Over the last fourteen years I have worked with a number of clients who believe themselves to be suffering from depression – as if it were an illness like cancer or heart disease. Depression is not an illness, it is a construct of the subconscious mind, a product of an ongoing addiction to useless thought and, although its effects are very, very real in people’s minds, depression is an illusion.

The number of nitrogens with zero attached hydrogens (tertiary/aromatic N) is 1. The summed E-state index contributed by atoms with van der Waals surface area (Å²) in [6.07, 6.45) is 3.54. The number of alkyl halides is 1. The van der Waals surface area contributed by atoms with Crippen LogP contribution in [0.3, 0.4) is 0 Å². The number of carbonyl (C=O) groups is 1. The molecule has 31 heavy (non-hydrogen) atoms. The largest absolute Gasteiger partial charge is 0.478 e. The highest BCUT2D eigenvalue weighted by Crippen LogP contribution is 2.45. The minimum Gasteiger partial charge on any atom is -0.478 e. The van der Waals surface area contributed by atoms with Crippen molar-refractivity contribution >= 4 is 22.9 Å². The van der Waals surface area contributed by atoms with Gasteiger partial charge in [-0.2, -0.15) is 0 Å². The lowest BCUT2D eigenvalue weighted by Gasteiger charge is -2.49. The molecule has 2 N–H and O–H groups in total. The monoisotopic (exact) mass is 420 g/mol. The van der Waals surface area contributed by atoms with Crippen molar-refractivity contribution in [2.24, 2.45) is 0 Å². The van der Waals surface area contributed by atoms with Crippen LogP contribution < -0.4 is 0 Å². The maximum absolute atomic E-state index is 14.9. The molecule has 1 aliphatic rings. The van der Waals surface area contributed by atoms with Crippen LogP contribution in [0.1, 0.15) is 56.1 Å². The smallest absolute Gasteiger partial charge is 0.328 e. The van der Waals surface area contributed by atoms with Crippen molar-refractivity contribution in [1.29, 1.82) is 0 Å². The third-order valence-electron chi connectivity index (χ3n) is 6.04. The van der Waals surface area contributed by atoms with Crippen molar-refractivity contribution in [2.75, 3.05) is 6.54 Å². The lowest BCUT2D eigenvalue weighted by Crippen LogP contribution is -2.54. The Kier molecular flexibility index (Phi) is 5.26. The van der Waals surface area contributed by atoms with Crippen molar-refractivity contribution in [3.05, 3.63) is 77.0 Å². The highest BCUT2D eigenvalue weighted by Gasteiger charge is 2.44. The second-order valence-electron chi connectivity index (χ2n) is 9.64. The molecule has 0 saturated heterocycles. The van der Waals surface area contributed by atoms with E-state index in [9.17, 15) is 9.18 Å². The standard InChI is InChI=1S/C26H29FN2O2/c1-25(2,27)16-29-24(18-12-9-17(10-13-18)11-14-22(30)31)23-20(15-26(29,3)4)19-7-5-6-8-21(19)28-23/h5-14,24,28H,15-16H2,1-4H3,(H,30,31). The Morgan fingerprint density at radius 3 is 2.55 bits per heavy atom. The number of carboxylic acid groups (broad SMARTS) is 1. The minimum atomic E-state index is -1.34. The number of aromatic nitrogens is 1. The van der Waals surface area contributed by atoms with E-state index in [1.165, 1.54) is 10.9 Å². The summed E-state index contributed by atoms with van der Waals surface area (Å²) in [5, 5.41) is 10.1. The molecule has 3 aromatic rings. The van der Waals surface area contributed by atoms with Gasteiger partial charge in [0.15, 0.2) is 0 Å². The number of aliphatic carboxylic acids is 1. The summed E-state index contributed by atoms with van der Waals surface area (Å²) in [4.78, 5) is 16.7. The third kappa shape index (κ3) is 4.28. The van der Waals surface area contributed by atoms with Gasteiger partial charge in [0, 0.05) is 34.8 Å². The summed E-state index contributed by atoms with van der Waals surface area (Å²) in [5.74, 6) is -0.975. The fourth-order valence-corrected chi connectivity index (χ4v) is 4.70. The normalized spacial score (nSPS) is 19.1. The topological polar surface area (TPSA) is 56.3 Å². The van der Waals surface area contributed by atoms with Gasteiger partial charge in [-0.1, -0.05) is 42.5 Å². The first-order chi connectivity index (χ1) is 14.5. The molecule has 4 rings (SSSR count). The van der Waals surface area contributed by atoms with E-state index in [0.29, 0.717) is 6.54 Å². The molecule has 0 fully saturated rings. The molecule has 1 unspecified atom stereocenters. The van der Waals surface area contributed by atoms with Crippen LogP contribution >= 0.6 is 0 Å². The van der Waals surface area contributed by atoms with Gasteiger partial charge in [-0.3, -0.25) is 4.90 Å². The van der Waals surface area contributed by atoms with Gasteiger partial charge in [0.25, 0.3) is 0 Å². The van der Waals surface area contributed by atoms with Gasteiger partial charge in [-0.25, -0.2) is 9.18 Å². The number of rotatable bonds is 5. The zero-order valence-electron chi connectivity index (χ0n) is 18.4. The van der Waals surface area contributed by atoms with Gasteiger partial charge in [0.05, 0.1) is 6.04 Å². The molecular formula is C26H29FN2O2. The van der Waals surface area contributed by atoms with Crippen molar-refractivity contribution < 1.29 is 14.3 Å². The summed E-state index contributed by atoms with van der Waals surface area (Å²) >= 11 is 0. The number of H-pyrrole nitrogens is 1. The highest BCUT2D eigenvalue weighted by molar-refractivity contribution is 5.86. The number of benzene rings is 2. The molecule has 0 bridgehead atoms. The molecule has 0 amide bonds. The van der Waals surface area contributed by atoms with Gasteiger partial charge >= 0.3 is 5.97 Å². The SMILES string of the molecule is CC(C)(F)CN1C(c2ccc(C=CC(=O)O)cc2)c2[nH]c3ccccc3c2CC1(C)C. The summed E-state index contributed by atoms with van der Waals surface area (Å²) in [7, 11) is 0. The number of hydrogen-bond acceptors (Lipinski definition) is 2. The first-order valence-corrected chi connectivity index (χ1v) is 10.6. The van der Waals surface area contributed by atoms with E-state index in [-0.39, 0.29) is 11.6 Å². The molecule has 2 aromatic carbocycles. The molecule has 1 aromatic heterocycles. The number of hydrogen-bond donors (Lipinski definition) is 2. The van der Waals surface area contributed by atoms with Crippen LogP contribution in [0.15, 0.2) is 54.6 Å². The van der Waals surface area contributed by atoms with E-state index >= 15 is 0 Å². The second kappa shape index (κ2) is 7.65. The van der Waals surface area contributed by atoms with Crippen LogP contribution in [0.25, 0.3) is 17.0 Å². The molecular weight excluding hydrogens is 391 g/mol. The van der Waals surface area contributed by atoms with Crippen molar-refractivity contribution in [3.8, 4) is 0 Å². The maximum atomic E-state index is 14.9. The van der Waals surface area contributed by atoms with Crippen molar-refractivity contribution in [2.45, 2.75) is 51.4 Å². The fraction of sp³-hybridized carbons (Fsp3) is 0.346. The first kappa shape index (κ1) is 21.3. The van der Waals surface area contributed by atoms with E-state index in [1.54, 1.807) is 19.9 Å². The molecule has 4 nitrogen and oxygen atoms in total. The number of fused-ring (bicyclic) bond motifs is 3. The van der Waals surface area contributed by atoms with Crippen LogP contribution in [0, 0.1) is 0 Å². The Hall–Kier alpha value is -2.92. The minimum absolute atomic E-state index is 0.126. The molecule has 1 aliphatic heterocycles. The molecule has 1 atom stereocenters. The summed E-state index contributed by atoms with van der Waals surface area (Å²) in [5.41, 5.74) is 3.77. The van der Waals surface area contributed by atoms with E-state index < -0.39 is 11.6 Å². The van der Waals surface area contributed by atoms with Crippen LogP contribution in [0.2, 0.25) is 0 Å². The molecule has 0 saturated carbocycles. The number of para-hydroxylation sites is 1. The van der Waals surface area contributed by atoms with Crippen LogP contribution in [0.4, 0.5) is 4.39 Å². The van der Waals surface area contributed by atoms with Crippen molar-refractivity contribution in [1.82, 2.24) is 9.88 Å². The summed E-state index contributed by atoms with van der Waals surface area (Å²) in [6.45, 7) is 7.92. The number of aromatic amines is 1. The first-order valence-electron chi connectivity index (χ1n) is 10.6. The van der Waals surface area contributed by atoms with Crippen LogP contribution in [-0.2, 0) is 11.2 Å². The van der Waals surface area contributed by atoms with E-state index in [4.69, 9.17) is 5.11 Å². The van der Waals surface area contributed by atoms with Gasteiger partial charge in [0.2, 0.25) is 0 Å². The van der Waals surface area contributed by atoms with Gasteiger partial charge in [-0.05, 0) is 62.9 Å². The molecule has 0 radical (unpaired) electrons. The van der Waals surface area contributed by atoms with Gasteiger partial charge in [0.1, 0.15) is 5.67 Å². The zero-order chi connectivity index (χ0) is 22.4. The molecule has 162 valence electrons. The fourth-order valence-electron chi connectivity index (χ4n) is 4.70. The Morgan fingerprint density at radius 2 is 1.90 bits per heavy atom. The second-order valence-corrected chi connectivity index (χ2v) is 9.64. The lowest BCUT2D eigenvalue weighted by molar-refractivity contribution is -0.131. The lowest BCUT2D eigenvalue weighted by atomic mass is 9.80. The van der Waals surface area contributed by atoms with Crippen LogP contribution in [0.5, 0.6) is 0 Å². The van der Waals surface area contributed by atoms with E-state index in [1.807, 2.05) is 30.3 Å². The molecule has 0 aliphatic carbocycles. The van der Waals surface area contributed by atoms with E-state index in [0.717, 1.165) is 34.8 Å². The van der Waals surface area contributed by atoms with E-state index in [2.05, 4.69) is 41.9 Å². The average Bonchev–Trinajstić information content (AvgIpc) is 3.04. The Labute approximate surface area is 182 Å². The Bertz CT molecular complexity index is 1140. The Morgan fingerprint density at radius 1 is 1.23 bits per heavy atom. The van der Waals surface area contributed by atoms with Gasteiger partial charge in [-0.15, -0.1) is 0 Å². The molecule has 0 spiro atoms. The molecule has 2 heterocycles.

By pure chance, I bumped into Dr. Peter Breggin in Dublin about two years ago. The New York based, world renowned psychiatrist was in Dublin assisting with the promotion of a book by Drs. Michael Corry and Aine Tubridy entitled ‘Depression – an Emotion not an Illness’. On the day in question, they were presenting their perspective on depression to a representative group of senior psychiatrists and the Irish Minister for Health. Having worked with people who suffer from depression, I can fully appreciate the layout of the doctors’ book – it is organized in chapters under a variety of headings which include bullying, sexual abuse and post traumatic stress disorder. You might wonder what subjects like this have to do with depression. The answer is simple – they are the root cause.